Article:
Jan 18, 2021

The Primary Reason Private Schools and Colleges Fail in Seeking Diversity


About 20 years ago I was leading a strategic planning process at a university where I served as a senior officer. During one the longer meetings, the topic of diversity emerged, quickly gained support, and moved to the discussion level of a major priority for the strategic plan. One very impassioned faculty member stood up and summarized the discussion quite well:

“We can become more diverse because we have lots of people around us to recruit. There are Hispanic migrants working in the fields just a few miles from our campus. We need to go introduce the University to them and recruit them to our campus.”

From his perspective, and the others in the discussion, diversity was something to be acquired. Yes, “diverse people” were to be recruited into our community. And, that has been the prevailing model for over two decades. I believe this model is among the primary reasons that private schools and colleges have failed miserably in their diversity efforts.

There are so many strategic and moral dilemmas with the acquisition model. It contains a complete lack of cultural understanding that underpins the approach. Here are some of the real dilemmas that we faced at my university in the story I shared:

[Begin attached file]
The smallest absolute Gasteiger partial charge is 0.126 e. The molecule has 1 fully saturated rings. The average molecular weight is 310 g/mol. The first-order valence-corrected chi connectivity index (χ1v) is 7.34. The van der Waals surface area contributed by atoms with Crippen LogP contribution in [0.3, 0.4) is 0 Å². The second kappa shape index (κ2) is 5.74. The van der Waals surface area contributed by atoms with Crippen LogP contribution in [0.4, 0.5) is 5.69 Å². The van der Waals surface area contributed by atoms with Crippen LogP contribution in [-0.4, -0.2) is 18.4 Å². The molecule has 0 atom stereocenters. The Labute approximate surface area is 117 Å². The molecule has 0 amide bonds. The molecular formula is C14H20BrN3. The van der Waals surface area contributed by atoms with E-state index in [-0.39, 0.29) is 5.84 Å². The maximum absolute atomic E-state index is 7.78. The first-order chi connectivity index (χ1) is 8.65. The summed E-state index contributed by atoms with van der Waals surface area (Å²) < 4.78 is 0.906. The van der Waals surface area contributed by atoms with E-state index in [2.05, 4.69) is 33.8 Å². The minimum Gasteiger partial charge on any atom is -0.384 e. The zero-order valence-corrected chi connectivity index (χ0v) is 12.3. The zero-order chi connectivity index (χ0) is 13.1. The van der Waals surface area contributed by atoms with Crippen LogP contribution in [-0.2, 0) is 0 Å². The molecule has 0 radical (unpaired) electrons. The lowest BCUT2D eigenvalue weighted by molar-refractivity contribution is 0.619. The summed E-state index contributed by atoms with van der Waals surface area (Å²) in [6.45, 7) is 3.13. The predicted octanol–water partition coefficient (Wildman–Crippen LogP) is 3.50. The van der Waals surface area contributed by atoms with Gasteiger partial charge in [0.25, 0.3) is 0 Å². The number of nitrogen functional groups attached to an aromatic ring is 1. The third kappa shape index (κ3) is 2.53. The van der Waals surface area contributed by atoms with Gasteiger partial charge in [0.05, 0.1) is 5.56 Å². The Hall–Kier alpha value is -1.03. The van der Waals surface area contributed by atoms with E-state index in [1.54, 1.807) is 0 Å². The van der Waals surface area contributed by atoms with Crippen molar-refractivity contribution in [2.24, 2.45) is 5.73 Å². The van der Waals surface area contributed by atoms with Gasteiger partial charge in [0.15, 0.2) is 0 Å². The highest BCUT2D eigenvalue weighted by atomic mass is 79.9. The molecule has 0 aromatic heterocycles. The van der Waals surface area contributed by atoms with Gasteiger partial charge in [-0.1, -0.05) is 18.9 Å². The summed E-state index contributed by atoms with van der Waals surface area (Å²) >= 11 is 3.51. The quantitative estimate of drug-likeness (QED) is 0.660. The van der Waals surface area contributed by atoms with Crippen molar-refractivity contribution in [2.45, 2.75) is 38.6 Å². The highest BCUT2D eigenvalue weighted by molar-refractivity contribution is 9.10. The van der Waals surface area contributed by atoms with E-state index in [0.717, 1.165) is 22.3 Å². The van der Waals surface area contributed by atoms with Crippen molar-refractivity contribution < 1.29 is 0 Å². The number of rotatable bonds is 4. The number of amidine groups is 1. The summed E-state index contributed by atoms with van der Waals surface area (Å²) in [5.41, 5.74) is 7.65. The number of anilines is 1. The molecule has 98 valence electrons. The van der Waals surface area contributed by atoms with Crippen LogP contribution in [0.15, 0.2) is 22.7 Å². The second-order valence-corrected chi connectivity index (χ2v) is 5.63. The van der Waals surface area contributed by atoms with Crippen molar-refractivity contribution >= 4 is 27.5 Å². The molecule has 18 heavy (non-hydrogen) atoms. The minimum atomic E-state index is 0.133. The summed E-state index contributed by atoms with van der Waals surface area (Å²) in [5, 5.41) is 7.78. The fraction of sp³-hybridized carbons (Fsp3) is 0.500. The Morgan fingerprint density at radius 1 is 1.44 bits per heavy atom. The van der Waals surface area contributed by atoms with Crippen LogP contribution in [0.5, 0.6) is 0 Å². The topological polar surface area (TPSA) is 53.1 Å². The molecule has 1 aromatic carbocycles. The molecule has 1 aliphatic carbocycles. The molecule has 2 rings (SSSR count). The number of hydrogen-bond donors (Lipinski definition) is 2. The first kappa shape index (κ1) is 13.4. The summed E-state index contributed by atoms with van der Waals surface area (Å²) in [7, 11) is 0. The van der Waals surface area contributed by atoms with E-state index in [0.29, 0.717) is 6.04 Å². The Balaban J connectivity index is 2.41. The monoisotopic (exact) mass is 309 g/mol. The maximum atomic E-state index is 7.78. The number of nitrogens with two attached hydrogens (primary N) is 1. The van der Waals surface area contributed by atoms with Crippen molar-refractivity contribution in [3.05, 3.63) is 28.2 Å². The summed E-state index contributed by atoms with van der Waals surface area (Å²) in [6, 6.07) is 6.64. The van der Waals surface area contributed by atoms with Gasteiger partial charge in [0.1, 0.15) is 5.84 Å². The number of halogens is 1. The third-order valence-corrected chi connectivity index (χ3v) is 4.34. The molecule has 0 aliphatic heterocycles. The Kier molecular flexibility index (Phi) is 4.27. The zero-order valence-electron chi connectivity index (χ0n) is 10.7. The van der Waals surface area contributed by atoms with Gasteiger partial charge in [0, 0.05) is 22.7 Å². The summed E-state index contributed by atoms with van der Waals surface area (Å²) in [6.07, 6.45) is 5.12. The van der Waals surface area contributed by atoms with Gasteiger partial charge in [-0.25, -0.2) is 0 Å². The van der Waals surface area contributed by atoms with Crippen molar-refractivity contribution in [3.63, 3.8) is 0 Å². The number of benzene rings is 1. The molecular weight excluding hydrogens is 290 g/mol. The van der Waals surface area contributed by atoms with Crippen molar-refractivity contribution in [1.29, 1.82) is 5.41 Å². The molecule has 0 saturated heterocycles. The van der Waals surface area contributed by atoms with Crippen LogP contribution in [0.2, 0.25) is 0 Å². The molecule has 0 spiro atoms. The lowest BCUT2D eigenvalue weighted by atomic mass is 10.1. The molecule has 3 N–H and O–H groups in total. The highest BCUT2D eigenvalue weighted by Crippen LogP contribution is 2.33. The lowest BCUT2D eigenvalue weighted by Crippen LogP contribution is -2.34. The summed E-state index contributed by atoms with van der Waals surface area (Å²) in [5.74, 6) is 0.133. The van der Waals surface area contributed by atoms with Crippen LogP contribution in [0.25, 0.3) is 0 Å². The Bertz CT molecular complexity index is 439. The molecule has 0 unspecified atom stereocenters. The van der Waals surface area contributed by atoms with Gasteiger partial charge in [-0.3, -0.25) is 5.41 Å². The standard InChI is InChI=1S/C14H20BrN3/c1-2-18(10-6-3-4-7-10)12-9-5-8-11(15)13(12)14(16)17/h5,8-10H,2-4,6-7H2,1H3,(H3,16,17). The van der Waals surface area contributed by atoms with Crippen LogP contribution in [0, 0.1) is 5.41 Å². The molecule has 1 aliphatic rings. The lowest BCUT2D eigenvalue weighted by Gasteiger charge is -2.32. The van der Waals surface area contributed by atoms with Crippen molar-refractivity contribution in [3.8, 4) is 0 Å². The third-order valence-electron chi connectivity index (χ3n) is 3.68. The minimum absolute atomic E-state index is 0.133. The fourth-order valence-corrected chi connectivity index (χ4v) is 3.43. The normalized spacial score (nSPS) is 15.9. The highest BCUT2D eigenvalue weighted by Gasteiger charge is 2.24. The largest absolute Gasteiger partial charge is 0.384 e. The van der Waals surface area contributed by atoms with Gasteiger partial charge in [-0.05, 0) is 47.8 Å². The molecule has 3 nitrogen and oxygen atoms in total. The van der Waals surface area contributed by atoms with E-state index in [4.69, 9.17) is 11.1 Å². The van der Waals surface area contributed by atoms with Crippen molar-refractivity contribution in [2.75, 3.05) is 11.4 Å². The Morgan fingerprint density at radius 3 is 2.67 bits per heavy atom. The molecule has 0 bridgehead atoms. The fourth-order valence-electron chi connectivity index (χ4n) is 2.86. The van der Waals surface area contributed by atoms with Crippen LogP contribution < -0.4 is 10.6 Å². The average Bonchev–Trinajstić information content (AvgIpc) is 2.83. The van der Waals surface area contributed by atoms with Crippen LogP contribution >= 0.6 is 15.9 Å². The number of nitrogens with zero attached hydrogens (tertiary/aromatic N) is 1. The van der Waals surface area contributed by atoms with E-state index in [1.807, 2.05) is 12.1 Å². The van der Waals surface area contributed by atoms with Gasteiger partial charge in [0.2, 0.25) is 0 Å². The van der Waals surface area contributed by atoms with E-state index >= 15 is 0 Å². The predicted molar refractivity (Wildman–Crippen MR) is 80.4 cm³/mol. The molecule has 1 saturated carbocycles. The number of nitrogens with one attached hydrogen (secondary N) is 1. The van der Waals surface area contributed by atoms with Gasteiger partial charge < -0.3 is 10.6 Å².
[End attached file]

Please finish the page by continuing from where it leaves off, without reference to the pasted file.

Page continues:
• My university had been around for over 150 years and had never given a rip about this audience in the past. So, now that we had decided these people were important to us, they became a target for our acquisition? Doesn’t make sense, does it?

  • We had no relationship with these people in the past, no position of relevance, yet all of the sudden we believe we can do something for them? What made us think that they would listen to us or value the interest from the university?

  • Most importantly, we knew nothing about them, their culture, needs, ambitions, or even how we could help them achieve those things. We had no training in their ways so how could we even think we could offer a position of relevance?

We simply suspected that our institution would benefit if we could recruit them to our community. They were our target to acquire.

People were meant to be understood, not acquired. Diversity through acquisition is among our most significant moral sins as an industry. Diversity is a competency, not a statistic. And, it starts with a thoughtful, inclusive approach to building relationships with people based upon shared meaning and understanding.

I find it odd that our industry is still – after all of these years – plagued with this thinking. While inclusion and equity have worked their way into the vernacular of these schools, none of it works if they are still following the acquisition model.